Rabin Nepali

Project Director Jorpati SOS Children's Villages in Nepal

On the top of Mount Everest

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A little girl suffering from severe Cerebral Palsy was struggling to insert a button inside the buttonhole of her shirt. Nearly after one hour of her continuous effort she was able to insert. It was the first button she had fixed independently in her life. Besides this continuous one hour effort, she was struggling with this sort of difficulties since last six years. The very next moment of her victory, she smiled with joy by raising her hands in the air like a great climber on top of the Mount Everest and her facial expression showed that nothing can defeat her, even these severe disabilities.

In the early spring of 2002, we received a call from the National Office in Kathmandu to rescue four children abandoned by their mother. The father had already died in a coal mine accident in India. When we reached at the said location, the scenario was very tragic. The smallest baby girl was lying motionlessly on the thin mattress like a log; other three children were at her side watching her helplessly. The room was filled with awful smell which could have been the result of the youngest child’s uncontrolled bowel system. After few minutes of cleaning works, she was rushed to the hospital. Two weeks later, she got her new family in SOS Children’s Village Jorpati thanks to our most senior SOS mother who accepted her wholeheartedly and welcomed her as a new member of the family.

With the reference of previous experiences; we immediately realized that she will be one of the lifelong responsibilities of SOS Children’s Village Jorpati. But at the same time we felt that we are in different era and can do a lot. We took her situation with different prospective and accepted it as a challenge to lead the way.

Joint efforts of massive physiotherapy, good diet and proper care gave us a small result of satisfaction; it was because she started to hold her head for a few second from supine position. Keeping this result as a reference, we created a team comprising of occupational therapist, physiotherapist, nurse, mother, educationist and dance teacher and set a goal that Alisha1 will go to school pulling her wheelchair independently within four years.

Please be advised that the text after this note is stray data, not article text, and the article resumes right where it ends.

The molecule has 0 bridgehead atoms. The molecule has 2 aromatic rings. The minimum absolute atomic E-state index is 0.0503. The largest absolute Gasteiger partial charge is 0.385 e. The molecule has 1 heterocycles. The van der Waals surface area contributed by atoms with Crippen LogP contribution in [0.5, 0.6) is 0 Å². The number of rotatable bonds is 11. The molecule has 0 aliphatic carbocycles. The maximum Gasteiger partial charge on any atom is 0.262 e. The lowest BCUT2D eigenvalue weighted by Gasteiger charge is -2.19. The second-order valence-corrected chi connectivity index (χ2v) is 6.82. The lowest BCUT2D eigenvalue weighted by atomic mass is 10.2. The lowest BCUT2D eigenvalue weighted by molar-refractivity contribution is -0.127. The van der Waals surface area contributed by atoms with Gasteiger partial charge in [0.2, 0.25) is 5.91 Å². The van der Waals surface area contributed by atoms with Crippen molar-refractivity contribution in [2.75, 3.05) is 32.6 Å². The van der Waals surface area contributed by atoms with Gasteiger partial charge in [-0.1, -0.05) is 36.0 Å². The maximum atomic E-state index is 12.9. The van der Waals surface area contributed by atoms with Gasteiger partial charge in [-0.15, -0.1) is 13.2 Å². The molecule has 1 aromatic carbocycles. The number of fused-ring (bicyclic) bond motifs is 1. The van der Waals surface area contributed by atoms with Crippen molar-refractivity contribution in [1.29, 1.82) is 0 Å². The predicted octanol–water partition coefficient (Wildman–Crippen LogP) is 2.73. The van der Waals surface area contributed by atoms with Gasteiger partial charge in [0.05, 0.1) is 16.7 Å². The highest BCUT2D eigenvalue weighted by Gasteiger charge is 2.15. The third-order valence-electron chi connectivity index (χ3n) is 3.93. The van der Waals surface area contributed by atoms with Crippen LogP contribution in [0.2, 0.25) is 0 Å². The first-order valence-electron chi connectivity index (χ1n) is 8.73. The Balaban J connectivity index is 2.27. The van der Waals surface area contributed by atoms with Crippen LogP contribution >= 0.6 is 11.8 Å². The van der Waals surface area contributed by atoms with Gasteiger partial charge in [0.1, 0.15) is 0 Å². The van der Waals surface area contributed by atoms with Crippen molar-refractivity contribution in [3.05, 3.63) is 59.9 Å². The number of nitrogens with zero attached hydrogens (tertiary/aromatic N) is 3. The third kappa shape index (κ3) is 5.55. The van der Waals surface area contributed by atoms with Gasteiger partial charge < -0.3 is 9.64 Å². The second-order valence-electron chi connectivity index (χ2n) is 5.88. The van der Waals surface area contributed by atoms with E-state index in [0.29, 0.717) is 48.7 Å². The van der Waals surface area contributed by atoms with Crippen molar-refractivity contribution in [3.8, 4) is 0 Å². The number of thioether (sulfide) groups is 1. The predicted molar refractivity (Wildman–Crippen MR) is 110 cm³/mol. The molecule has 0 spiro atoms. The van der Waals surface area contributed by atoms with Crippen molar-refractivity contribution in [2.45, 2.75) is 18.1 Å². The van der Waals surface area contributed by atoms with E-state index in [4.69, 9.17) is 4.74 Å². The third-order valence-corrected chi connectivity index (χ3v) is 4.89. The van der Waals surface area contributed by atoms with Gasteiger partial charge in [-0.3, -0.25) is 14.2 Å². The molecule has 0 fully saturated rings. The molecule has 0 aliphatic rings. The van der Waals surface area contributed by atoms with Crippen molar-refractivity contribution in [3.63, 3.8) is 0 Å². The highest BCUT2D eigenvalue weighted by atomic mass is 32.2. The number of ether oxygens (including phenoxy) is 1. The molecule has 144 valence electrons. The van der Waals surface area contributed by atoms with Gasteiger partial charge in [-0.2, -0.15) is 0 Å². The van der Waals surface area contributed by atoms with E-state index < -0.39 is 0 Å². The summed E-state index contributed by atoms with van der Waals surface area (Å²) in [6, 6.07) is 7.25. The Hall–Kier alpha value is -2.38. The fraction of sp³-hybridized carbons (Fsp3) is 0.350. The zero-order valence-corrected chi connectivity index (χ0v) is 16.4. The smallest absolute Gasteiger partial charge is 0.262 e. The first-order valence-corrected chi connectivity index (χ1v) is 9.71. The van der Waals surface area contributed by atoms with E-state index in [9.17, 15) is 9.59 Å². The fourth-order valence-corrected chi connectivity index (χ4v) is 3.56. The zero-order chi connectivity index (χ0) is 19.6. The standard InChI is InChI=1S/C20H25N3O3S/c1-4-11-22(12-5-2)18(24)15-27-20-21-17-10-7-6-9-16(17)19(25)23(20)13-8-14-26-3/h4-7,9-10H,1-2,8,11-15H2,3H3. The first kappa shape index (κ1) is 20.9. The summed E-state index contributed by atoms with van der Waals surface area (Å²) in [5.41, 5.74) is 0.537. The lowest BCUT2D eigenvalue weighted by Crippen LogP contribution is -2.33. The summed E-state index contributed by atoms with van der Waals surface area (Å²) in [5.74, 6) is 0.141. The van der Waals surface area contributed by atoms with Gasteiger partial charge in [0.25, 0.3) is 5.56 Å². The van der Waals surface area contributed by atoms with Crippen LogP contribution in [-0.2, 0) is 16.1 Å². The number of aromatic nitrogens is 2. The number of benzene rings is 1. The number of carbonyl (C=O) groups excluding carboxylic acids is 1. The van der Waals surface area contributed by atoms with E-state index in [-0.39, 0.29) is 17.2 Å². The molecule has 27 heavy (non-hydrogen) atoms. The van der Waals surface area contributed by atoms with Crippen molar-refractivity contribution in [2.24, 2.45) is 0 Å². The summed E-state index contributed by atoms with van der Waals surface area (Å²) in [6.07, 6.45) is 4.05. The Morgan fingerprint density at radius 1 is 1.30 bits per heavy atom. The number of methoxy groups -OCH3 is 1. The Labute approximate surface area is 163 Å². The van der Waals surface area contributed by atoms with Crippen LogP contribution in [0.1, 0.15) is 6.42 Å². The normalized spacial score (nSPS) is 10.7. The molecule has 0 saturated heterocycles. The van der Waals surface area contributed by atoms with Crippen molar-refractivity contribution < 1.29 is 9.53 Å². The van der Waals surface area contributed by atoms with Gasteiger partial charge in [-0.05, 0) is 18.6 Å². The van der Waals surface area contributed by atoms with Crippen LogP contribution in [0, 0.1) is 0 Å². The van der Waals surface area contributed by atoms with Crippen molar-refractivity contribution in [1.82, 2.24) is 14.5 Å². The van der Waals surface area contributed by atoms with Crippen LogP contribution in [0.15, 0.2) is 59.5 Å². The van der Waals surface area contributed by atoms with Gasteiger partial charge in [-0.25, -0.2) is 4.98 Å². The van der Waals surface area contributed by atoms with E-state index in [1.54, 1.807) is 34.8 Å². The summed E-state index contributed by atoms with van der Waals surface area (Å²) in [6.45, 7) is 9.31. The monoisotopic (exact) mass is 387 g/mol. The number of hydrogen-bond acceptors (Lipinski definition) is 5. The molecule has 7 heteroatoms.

On 20 April 2008 in the morning around 9 a.m. Alisha came out from her home in school uniform driving her wheelchair ready to go to school. It was the first day of her new academic session and she was permitted to attend grade two. This wonderful event took place exactly after four years from the day we made our commitment. 

It was nice to see her going out towards a wider open space from a confined tiny place. But at the same time it was also the starting point for her to face challenges of her school life. Not any part of school mechanism was disabled-friendly; even friends in her class had shown some reluctance to welcome her. To alter this situation we played different roles of a good mediator. We trained teachers; we supported the school to make their infrastructure disabled-friendly. We had many interactions with her classmates to convince them that only their cooperation would change Alisha’s situation and increase the level of self-confidence. We can say that what Alisha has become today is because of their acceptance and support.